Jeff had an encouraging spirit the likes of which I have rarely encountered.  He was always smiling, always encouraging, always believing that God was more than ready to work miracles.  I saw this spirit in his interactions with folks locked in a life and death struggle with addiction.  And I saw it in his interactions with me.  I don’t know what a busy pastor at a large growing church would think he would get out of a relationship with a much younger pastor at a smaller church of a different denomination.  Thankfully, I don’t think that Jeff looked at our relationship in that manner.  I think he just saw us as two guys desperately trying to follow God, love our families, and lead our churches.

It wasn’t unusual in our conversations for Jeff to ask me my opinion about tough decisions facing his church.  I also learned that Jeff’s encouraging spirit was accompanied by a keen intellect.  Jeff read widely and thought on the deepest level about what it really takes to accept faith and then to grow and be conformed into the likeness of Christ.  I was selfishly looking forward to mooching off of Jeff’s wisdom for years to come.

Instead, this morning I got an email telling me that Jeff had passed away last night.  It is hard for me to wrap my mind around just what a loss Jeff’s passing is to the Church; to LCF, to the Church in Russell County, to the Church in America and, honestly, to the Church throughout the world.  How do you ever replace the servant’s heart, encouraging spirit, and renewed mind that we experienced through Jeff?  Though Jeff is now a vital part of the Church Triumphant in heaven, I can’t help but wonder if the Church Militant on earth isn’t weaker now with his passing?

But today is Maundy Thursday.  The day we celebrate Jesus’ last supper with his disciples before his crucifixion on Good Friday.  Maundy comes from the Latin word mandatum, which means command. Today we remember Jesus’ command on the day before He died to “love one another just as I have loved you (Luke 13:34).”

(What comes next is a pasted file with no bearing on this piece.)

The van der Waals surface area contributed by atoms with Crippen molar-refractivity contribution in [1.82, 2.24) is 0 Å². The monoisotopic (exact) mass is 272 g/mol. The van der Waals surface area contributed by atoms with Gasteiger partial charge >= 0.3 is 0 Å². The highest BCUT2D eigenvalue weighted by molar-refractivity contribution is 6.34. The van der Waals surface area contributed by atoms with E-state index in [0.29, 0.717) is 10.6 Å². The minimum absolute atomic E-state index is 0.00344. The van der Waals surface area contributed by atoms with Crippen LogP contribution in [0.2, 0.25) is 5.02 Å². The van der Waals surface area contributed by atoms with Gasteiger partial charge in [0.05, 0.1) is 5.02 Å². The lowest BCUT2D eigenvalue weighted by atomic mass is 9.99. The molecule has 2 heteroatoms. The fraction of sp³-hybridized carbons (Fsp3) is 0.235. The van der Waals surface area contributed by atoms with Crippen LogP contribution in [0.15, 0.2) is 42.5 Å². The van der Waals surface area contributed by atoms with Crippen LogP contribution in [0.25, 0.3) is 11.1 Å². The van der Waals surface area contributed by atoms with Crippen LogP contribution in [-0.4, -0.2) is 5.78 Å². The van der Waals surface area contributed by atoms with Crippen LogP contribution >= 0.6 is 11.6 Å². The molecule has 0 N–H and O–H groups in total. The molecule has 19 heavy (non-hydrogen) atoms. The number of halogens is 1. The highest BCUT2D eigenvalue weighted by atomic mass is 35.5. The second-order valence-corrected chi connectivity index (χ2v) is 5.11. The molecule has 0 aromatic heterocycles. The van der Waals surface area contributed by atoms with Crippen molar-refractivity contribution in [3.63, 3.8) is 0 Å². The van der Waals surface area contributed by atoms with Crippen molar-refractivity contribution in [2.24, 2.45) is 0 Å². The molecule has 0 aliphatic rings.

Just a little later that night Jesus also told his disciples, “You will do greater works than I.”  Now that must have been hard to believe.   That would have been much more difficult to believe than believing the church in our day and age can be even stronger now that Jeff is gone than when he was here.

The Christian movement gained strength after Jesus was gone because of the way his followers imitated His love.  I have no doubts we will be able to say the same for the Church in Russell County, in East TN, or in whatever part of the world we find ourselves today if we simply choose to imitate the way God loved us through Jeff’s encouraging spirit, intellectual vigor, tenacious faith, and reckless pursuit of Christ.

Jeff and I didn’t read the Bible quite the same.  Our theological beliefs had some subtle, but substantial differences.  And our churches came from different branches of Christianity.   But that really didn’t matter that much to Jeff because somewhere along the way he became infatuated with the calling of Christ to love one another as He loved us.  For this reason, I can honestly say that Jeff is the pastor I most want to be like.  And on this Maundy Thursday I rededicate myself to loving as Christ has loved me and as for the past several years Christ has loved me through Jeff.

Goodbye for now, friend.  Thank you.

– Wil Cantrell, 24 March 2016

The Pastor I Most Want To Be Like